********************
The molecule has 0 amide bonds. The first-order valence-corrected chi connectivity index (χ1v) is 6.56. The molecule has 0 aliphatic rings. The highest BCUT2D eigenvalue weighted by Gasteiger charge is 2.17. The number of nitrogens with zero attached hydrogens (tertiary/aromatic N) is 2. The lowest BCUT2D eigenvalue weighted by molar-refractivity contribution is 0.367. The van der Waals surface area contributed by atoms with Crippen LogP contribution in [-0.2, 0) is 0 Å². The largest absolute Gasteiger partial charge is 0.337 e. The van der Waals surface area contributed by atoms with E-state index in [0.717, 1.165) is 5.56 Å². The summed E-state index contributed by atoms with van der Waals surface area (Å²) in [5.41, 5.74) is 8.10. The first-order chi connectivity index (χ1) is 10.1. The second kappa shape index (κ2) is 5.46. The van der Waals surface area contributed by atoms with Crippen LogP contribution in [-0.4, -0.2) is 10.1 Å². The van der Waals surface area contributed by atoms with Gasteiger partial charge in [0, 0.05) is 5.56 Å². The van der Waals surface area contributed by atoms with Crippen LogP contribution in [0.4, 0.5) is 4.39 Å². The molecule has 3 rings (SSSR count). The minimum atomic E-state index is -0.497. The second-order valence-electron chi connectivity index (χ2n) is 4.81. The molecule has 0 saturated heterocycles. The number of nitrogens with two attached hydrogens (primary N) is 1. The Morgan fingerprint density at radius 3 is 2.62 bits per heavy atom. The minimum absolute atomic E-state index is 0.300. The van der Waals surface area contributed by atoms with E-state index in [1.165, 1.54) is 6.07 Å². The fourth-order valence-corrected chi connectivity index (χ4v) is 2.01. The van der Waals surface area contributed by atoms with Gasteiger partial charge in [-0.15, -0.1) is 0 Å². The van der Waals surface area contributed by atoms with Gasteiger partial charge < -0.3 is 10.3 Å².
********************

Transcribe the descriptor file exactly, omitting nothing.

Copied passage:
The molecule has 0 amide bonds. The first-order valence-corrected chi connectivity index (χ1v) is 6.56. The molecule has 0 aliphatic rings. The highest BCUT2D eigenvalue weighted by Gasteiger charge is 2.17. The number of nitrogens with zero attached hydrogens (tertiary/aromatic N) is 2. The lowest BCUT2D eigenvalue weighted by molar-refractivity contribution is 0.367. The van der Waals surface area contributed by atoms with Crippen LogP contribution in [-0.2, 0) is 0 Å². The largest absolute Gasteiger partial charge is 0.337 e. The van der Waals surface area contributed by atoms with E-state index in [0.717, 1.165) is 5.56 Å². The summed E-state index contributed by atoms with van der Waals surface area (Å²) in [5.41, 5.74) is 8.10. The first-order chi connectivity index (χ1) is 10.1. The second kappa shape index (κ2) is 5.46. The van der Waals surface area contributed by atoms with Crippen LogP contribution in [-0.4, -0.2) is 10.1 Å². The van der Waals surface area contributed by atoms with Gasteiger partial charge in [0, 0.05) is 5.56 Å². The van der Waals surface area contributed by atoms with Crippen LogP contribution in [0.4, 0.5) is 4.39 Å². The molecule has 3 rings (SSSR count). The minimum atomic E-state index is -0.497. The second-order valence-electron chi connectivity index (χ2n) is 4.81. The molecule has 0 saturated heterocycles. The number of nitrogens with two attached hydrogens (primary N) is 1. The Morgan fingerprint density at radius 3 is 2.62 bits per heavy atom. The minimum absolute atomic E-state index is 0.300. The van der Waals surface area contributed by atoms with E-state index in [1.165, 1.54) is 6.07 Å². The fourth-order valence-corrected chi connectivity index (χ4v) is 2.01. The van der Waals surface area contributed by atoms with Gasteiger partial charge in [-0.15, -0.1) is 0 Å². The van der Waals surface area contributed by atoms with Gasteiger partial charge < -0.3 is 10.3 Å².